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Eyes On the Prize:

Tournament Tuna Fishing

Meltonn Leadin

    July will be here before you know it, and though it’s still far off, you’re thinking you’ll step into the fire that is big game tournament fishing in the Northeast. Anytime you and your buddies hit the edge, you seem to catch fish, so why not give it a shot, right? Or maybe you are convinced that tournaments are pure luck; as long as you are fishing, your chances are just as good as anyone else, right?
    To put it simply, it’s not that easy.
    Every July and August, the best fishing teams on the East Coast assemble in the Northeast to duke it out for millions of dollars in prize money awarded to the boats that bring back the largest catch. Some spend their time targeting marlin while others focus on the tuna categories, but one thing is certain, teams that have perfected their secret sauce are seen taking home the big checks consistently. I will touch upon a few of the ingredients you must master to become a consistent tournament winner in the Northeast. Naturally, a lot must be learned during the transition from effective “fun” fishing team to a productive tournament fishing team through simply fishing some tournaments. Fishing hours, tackle restrictions, and boundary limits are just a few of the restrictions imposed on teams to level the playing field during some of these high-dollar tournaments.
    So, how do you make the transition from fun fishing to tournament fishing? I along with the rest of the Jersey Nutz sportfishing team, has had many years of practice making the transition from charter mode to tournament mode and 2017 proved to be one of the best yet. The team captured more than $200,000 in winnings, with the team taking home a 1st, 2nd and 3rd combined in two of the three tournaments fished. We have developed our own version of the secret sauce based around a few topics. Most of the information provided here is geared toward tournament tuna fishing opposed to marlin, but some information does overlap.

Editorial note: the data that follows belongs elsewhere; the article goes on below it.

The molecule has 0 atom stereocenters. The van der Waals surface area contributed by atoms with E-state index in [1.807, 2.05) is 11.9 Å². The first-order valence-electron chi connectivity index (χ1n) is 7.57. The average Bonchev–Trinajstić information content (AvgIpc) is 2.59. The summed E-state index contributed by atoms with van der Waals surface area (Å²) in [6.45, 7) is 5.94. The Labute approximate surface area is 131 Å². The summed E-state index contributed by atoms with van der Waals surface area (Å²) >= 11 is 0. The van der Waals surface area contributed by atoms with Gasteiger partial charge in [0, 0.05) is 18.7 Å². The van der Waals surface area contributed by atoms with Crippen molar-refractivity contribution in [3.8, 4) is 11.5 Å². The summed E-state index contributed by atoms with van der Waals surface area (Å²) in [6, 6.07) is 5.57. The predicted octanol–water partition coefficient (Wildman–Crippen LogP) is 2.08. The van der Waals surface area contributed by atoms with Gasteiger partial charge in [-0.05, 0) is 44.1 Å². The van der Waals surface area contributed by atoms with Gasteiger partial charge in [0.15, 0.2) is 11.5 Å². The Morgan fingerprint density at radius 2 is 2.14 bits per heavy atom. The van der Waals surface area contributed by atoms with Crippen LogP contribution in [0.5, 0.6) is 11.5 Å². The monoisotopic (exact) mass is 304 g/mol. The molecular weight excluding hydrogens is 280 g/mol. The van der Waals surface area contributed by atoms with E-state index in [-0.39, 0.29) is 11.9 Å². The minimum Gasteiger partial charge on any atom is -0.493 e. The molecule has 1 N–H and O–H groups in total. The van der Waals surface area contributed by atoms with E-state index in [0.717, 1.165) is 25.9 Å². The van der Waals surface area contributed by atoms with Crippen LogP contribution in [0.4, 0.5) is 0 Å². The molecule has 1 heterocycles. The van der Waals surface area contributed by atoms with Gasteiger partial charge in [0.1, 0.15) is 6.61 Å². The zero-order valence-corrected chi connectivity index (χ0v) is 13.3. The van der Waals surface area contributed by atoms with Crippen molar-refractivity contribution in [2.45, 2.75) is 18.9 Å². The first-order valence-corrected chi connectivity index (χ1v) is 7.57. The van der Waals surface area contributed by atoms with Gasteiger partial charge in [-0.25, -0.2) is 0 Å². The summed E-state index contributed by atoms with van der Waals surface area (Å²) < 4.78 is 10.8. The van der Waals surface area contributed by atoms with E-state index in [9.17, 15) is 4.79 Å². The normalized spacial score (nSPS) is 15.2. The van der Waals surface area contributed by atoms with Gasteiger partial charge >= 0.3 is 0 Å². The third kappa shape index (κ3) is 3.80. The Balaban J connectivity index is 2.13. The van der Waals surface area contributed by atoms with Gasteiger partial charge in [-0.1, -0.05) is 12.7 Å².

The first thing you must realize when you decide to fish these tournaments is that you are fishing against the best in the business. Some teams are charter vessels running to the canyons four to five times a week (like us), some are rich guys with open checkbooks, and some are a group of friends who fish together weekly. What I’m getting at is the fact that you need to prepare for an intense competition and be smart about how you approach your fish days.
    At the start of every tournament, we sit down and evaluate all the information we have. Reports from friends, temperature charts, fish logs etc. will all be used to evaluate where we are going to fish. Remember, it is tournament fishing, not fun fishing. In most tournaments the big money goes to the single big fish so if you have the option to go to a bite that has been producing five to eight 40-pound yellowfin a day or a bite that has produced one or two 70-pound yellowfin a day, you are most likely better off going to the slower bite in hopes of weighing the big fish. Weighing a bunch of 40-pound fish might make you feel better, but 99 percent of the time it is not going to win you any money. You will notice the boats that consistently take home paychecks do not usually weigh a lot of fish, but when they do hit the scales they are weighing the tournament winners.
    The name of the game in tuna fishing the last 8 years or so has been bringing bigeyes to the scale, so if you’re looking to enter the game, be prepared to spend most of your time trolling in circles waiting for that one bite that just might win you some big money.


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